2013 Dynasty League RankingsUncategorized

The Top 50 2012 Signees For Dynasty Leagues

Because I was so verbose with the Top 150 prospects, and nearly half of this list overlaps with a list rife with commentary, this is going to be a shorter version. A much shorter one, in fact. Minor league drafts are likely coming up soon for those of you in dynasty and keeper formats, so hopefully this list will be a nice cheat sheet if your league only uses previous year signees as a draft pool.

For this list, I’ve included all players who have signed during the 2012 calendar year. That means high-profile international free agents like Darvish, Cespedes and Soler are included along with all of the 2012 draftees and more standard international free agents (16 year olds). Obviously these players are more likely to be a long ways away from the major leagues, so a lot of the list is based on upside, since we have a better idea for that as opposed to a level of certainty. And importantly, while we counted down from 150 in the Dynasty Prospects List, all other lists in the rankings package from here on out are going to count from #1 on down the line.

So for your continued long weekend enjoyment, the Top 50 Dynasty League 2012 signees:

#1 – Yu Darvish, SP, Texas Rangers

I know the general rule of thumb is to take the hitter over the pitcher when the values are close, but I’m too bullish on Darvish’s future to do that. I still believe he’s going to win a Cy Young award one day, and could strike out 250+ hitters annually. He’s probably my favorite pitcher in baseball to watch right now.

#2 – Yoenis Cespedes, OF, Oakland Athletics

Being #2 behind Darvish is no slight to Cespedes, who could be a continual fantasy stud in his own right. For a hitter who was supposed to be too raw to start the season in the majors and susceptible to the strikeout, the fact that he struck out only 18.9% of the time is even more impressive than his raw stats (which were great). Just remember that he’s already 27 years old.

#3 – Carlos Correa, SS, Houston Astros

#4 – Byron Buxton, OF, Minnesota Twins

#4 1/2 – Mike Zunino, C, Seattle Mariners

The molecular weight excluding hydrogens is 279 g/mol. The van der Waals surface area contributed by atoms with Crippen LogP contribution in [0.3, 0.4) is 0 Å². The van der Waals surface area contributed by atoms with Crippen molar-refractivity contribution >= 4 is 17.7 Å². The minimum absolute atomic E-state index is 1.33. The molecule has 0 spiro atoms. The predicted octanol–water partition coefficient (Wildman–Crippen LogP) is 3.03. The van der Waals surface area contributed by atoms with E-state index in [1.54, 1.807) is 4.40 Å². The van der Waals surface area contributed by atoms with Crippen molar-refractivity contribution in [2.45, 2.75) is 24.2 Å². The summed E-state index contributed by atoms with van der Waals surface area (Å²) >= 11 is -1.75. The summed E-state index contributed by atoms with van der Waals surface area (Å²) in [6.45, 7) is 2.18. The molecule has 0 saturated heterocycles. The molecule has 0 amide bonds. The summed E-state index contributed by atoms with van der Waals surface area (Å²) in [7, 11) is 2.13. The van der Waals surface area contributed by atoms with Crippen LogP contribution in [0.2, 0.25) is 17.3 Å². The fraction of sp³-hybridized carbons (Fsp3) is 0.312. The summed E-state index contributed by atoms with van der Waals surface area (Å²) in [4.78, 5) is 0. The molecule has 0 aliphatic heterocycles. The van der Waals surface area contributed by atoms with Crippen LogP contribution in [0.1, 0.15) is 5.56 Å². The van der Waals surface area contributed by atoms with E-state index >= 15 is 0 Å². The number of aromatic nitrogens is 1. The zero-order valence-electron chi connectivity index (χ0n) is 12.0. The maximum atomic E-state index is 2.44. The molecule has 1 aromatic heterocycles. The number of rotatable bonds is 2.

#5 – Jorge Soler, OF, Chicago Cubs

#6 – Addison Russell, SS, Oakland Athletics

#7 – Max Fried, LHP, San Diego Padres

#8 – Kyle Zimmer, RHP, Kansas City Royals

#9 – David Dahl, OF, Colorado Rockies

#10 – Kevin Gausman, RHP, Baltimore Orioles

#11 – Lucas Giolito, RHP, Washington Nationals

#12 – Norichika Aoki, OF, Milwaukee Brewers

For a player the Brewers supposedly didn’t really mean to sign, he sure came through for them in 2012. Originally thought of as a borderline 4th outfielder, he showed really surprising pop and speed (his 10 HR and 30 SB comes as even more of a shock when you see he had 4 HR and 8 SB in 144 NPB games in 2011). His high contact rate should allow him to keep value going forward, but don’t necessarily expect a repeat of 2012.

#13 – Yasiel Puig, OF, Los Angeles Dodgers

#14 – Albert Almora, OF, Chicago Cubs

#15 – Corey Seager, SS/3B, Los Angeles Dodgers

#16 – Lance McCullers Jr, RHP, Houston Astros

#17 – Courtney Hawkins, OF, Chicago White Sox

#18 – Stryker Trahan, C, Arizona Diamondbacks

#19 – Lewis Brinson, OF, Texas Rangers

#20 – Richie Shaffer, 3B, Tampa Bay Rays

#21 – Jose Berrios, RHP, Minnesota Twins

#22 – Hisashi Iwakuma, RHP, Seattle Mariners
#23 – Wei-Yin Chen, LHP, Baltimore Orioles

These were the two (much) lower profile early 2012 pitcher signings, at least when compared with Darvish-mania. Iwakuma is 4 years older than Chen (31 vs 27), but gets the nod because he has the better skill set and home park. In fact, with some improved control, Iwakuma could be a #holytrinity candidate with his 7.3 K/9 and 52% GB rate. Chen throws a little harder, but after posting a 2.22 ERA in April, the rest of his season didn’t quite go as well. Fortunately for him, he doesn’t have the injury concerns that Iwakuma has (Iwakuma had shoulder issues in his days in Japan).

#24 – Andrew Heaney, LHP, Miami Marlins

#25 – Michael Wacha, RHP, St Louis Cardinals

#26 – Chris Stratton, RHP, San Francisco Giants

#27 – Marcus Stroman, RHP, Toronto Blue Jays

#28 – Joey Gallo, 3B/1B, Texas Rangers